The collective siege on us just strengthened our resolve and we soon became experts at finding places away from the prying eyes, which in a housing society like ours, with large playgrounds was not a difficult task. Time went by and we were engrossed in our little world, playing and squabbling with each other with Suman always playing the mediator.

One day Suman didn't appear. We went to her employer's house to ask for her. We were told that now that the children had started going to school they didn't need Suman anymore. For the first time since we met her we became aware that Suman was not one of us and hated her employer for dismissing her so summarily.
She can still come in the evening to play with us, we thought. Every one plays in the evenings or so we believed. But evenings didn't bring Suman. We didn't have the courage to go looking for her in the slum where she was supposed to live. Bad people lived there we knew, people who drank and beat up their women and walked on the streets talking to themselves loudly and were seen lying on the streets unconscious. I was old enough to be afraid of the nameless things that go on in the slums. So we just waited.

Days passed and then months . We got used to Suman's absence. We by then had learnt to fight boys on our own. We had also learnt to be friends with them. Our games too had changed. Instead of hopscotch I was presented a badminton racquet and apart from beating a few boys a couple of times, I had no problems with the game.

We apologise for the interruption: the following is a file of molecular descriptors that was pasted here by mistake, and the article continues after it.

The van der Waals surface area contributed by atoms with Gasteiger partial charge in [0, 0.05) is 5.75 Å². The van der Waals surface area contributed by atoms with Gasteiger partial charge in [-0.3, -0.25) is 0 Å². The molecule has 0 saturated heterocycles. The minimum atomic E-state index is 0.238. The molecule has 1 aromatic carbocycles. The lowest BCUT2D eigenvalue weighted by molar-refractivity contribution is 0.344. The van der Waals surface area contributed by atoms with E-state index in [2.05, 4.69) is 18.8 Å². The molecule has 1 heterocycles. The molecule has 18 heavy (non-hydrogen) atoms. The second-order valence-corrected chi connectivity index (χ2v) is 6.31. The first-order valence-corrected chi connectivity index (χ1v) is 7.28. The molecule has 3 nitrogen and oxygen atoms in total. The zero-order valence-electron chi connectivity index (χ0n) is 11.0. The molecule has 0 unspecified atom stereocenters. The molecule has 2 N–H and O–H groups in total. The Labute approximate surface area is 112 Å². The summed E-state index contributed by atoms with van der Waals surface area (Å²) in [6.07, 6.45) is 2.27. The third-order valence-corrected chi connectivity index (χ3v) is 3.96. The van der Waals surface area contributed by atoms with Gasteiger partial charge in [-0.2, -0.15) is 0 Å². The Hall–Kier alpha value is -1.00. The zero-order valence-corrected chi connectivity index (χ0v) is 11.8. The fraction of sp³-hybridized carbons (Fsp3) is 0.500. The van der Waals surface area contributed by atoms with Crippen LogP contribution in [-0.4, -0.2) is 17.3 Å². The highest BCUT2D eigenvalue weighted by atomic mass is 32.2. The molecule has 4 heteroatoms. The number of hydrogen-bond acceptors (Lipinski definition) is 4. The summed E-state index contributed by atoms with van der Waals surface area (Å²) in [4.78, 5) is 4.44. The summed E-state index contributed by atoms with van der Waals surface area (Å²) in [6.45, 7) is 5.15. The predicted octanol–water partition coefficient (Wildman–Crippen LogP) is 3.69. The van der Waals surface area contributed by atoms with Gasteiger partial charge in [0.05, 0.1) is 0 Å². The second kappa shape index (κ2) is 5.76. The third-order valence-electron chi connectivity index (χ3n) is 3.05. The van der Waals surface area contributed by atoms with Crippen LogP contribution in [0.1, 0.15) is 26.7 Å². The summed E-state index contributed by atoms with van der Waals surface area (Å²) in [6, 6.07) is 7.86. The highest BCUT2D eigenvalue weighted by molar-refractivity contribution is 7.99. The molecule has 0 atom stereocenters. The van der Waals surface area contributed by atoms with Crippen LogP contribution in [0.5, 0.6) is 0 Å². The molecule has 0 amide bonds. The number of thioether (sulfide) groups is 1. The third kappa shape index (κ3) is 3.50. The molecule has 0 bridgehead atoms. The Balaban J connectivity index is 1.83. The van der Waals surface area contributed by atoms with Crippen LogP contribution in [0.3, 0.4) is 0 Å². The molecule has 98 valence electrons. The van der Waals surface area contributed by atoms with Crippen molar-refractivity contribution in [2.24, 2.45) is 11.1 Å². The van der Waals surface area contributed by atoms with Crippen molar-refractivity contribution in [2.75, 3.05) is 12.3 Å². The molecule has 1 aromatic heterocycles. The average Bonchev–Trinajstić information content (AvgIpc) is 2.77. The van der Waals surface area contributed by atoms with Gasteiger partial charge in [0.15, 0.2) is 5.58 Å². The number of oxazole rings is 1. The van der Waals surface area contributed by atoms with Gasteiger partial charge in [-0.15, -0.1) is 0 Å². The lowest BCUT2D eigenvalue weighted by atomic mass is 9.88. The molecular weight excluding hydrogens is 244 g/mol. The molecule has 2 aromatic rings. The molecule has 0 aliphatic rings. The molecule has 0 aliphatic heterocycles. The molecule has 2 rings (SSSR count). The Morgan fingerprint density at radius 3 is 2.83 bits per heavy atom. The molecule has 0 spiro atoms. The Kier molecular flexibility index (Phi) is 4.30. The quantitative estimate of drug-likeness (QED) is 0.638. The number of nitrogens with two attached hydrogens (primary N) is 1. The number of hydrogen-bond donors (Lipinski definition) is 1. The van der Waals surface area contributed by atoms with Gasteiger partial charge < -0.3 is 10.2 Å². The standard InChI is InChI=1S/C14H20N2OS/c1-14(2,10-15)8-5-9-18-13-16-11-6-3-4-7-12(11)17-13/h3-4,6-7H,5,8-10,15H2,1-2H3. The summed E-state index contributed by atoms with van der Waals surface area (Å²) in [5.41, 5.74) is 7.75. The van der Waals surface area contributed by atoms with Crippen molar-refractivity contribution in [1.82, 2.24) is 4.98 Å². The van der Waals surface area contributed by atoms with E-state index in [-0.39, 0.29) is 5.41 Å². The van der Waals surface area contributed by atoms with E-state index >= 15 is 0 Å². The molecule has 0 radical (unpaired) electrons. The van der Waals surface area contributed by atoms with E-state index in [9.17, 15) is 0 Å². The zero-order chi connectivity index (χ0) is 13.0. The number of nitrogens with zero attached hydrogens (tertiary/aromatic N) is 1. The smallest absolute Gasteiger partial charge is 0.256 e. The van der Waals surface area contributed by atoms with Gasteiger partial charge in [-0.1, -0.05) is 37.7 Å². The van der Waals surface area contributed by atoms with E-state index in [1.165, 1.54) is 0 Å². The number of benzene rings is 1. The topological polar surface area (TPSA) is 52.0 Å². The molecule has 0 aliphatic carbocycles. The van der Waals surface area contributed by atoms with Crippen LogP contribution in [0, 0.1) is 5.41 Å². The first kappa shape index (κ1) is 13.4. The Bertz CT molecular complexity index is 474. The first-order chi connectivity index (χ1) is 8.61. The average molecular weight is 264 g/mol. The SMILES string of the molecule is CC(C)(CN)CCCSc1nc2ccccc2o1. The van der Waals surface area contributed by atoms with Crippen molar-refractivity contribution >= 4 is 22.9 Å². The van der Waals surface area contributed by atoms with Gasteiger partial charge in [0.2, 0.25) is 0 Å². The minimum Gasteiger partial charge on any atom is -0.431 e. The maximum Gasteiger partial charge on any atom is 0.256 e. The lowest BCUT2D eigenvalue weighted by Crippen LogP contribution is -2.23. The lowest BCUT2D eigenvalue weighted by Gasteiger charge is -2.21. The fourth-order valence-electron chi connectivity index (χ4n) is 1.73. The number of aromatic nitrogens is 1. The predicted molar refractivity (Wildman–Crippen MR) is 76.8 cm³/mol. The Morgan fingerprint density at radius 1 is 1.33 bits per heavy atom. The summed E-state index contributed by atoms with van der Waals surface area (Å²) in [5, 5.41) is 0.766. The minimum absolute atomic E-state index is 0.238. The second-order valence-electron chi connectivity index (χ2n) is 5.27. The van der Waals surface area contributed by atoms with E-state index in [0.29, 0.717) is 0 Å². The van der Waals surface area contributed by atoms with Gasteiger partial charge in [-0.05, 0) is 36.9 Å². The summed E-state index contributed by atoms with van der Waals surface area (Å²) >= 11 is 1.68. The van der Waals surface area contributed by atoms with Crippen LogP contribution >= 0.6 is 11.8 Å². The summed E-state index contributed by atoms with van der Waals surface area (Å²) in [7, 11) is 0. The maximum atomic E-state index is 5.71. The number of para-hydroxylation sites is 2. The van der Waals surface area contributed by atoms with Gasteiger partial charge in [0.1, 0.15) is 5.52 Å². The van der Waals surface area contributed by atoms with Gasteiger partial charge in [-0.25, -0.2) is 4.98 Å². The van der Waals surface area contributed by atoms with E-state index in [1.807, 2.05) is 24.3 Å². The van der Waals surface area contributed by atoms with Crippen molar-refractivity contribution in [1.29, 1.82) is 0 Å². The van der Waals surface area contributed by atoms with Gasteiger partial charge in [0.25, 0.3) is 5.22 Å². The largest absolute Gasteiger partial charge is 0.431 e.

One evening as we were busy with our game a friend called out-" hey look ! It's Suman ! " We all ran to the gate to meet her. It really was Suman, but a Suman we didn't recognize. She was dressed in shiny pink and green saree, a flashing nose ring, jhoomkas in her ears swaying rhythmically and bangles glittering on her wrists . With flowers in her hair and a tinkle of payal on her feet, she walked on the street. Her thin young body swayed with an insolent grace which shocked us into silence. An inner voice told me that she had become bad. But bad what, bad how, I dared not voice my thoughts. Suman with her sulky eyes elongated with a long line of kaajal, pouty red lips and heavily reddened cheeks looked obscene to me. I shrank back, feeling guilty for having witnessed her degradation this way.